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DANUBE Trial: Survival Outcomes With Durvalumab in Advanced Urothelial Carcinoma

By: Kayci Reyer
Posted: Sunday, November 1, 2020

According to the results of the phase III DANUBE trial, published in The Lancet Oncology, the PD-L1 inhibitor durvalumab did not result in significant benefit for patients with unresectable, locally advanced or metastatic urothelial carcinoma. In fact, the study did not meet either of its co-primary endpoints. Joaquim Bellmunt, MD, of Harvard Medical School, and colleagues assessed the survival outcomes of durvalumab used as monotherapy as well as in conjunction with the CTLA-4 inhibitor tremelimumab.

The trial included 1,032 patients with untreated, unresectable, locally advanced or metastatic urothelial carcinoma who were randomly assigned to receive durvalumab monotherapy (n = 346), durvalumab plus tremelimumab (n = 342), or standard-of-care chemotherapy (n = 344). Patients were stratified by PD-L1 expression. Overall survival was compared between the subpopulation of patients with high PD-L1 expression in the monotherapy versus chemotherapy groups and between patients in the combination therapy versus the intention-to-treat population.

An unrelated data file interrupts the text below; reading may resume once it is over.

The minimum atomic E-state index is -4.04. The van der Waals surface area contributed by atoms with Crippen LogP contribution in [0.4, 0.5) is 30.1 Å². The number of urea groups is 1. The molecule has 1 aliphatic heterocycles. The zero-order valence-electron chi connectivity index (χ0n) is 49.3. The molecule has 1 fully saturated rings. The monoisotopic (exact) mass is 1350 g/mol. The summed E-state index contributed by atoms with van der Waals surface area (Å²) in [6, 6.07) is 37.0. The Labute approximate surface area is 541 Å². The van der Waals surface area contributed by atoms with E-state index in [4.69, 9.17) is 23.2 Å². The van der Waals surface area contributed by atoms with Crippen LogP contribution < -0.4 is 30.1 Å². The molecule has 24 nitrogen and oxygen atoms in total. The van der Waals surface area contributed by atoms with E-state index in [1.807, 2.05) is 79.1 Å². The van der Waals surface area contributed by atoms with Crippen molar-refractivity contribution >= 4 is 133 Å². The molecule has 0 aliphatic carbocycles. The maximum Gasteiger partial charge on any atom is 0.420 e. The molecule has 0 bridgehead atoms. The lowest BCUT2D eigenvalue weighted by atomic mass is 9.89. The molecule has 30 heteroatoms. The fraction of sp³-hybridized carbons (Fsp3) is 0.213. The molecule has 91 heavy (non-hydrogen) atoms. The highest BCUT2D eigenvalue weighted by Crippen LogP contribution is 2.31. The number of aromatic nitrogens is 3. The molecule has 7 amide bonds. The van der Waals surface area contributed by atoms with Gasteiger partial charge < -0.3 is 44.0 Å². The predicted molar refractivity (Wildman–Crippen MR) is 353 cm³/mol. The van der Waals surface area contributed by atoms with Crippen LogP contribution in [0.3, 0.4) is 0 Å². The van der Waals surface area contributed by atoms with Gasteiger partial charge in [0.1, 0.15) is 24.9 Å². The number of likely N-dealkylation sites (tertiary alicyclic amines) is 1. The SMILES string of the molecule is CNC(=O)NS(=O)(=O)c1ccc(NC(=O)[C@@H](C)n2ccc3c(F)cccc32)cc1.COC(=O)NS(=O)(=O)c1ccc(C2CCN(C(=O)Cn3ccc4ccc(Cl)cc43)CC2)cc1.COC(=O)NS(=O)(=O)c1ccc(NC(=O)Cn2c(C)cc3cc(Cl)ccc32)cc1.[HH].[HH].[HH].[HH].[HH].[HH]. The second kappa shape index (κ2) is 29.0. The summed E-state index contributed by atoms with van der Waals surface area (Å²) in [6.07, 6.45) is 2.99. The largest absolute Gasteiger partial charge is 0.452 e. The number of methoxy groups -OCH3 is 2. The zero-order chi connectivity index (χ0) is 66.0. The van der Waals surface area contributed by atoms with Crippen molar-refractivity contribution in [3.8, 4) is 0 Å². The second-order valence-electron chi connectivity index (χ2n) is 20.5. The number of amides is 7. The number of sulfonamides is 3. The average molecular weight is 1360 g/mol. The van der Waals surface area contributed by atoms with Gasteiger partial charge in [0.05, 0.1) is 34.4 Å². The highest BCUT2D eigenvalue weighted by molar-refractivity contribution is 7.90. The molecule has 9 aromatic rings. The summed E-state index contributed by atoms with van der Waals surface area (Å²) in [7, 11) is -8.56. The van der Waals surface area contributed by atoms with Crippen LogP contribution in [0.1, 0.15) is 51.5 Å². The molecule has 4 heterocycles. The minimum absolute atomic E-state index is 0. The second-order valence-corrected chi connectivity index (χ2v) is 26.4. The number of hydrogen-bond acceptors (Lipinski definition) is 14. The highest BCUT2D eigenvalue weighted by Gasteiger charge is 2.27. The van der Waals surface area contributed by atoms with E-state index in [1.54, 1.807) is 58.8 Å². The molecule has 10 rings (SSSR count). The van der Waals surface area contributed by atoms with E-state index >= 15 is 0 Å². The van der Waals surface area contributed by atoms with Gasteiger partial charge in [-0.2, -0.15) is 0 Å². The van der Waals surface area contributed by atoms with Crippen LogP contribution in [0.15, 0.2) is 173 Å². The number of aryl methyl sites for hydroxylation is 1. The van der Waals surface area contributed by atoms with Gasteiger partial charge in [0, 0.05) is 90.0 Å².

At a median follow-up of 41.2 months, the median overall survival among patients with high expression of PD-L1 was 14.4 months in the monotherapy group versus 21.1 months in the chemotherapy group. The median overall survival in the combination-therapy group was 15.1 months versus 12.1 months in the chemotherapy group.

Grade 3 or 4 adverse events occurred in the majority of patients (60%; n = 188) receiving chemotherapy, with the most common being neutropenia, and in 47 patients (14%) receiving monotherapy and 93 patients (27%) receiving combination therapy, with both groups most commonly experiencing increased lipase levels. Serious treatment-related adverse events were most common in the combination-therapy group (23%; n = 28), followed by the chemotherapy (16%; n = 50) and monotherapy (9%; n = 30) groups. Overall, five patients—two treated with monotherapy, two treated with combination therapy, and one treated with chemotherapy—died due to study drug toxicity.

Disclosure: For full disclosures of the study authors, visit

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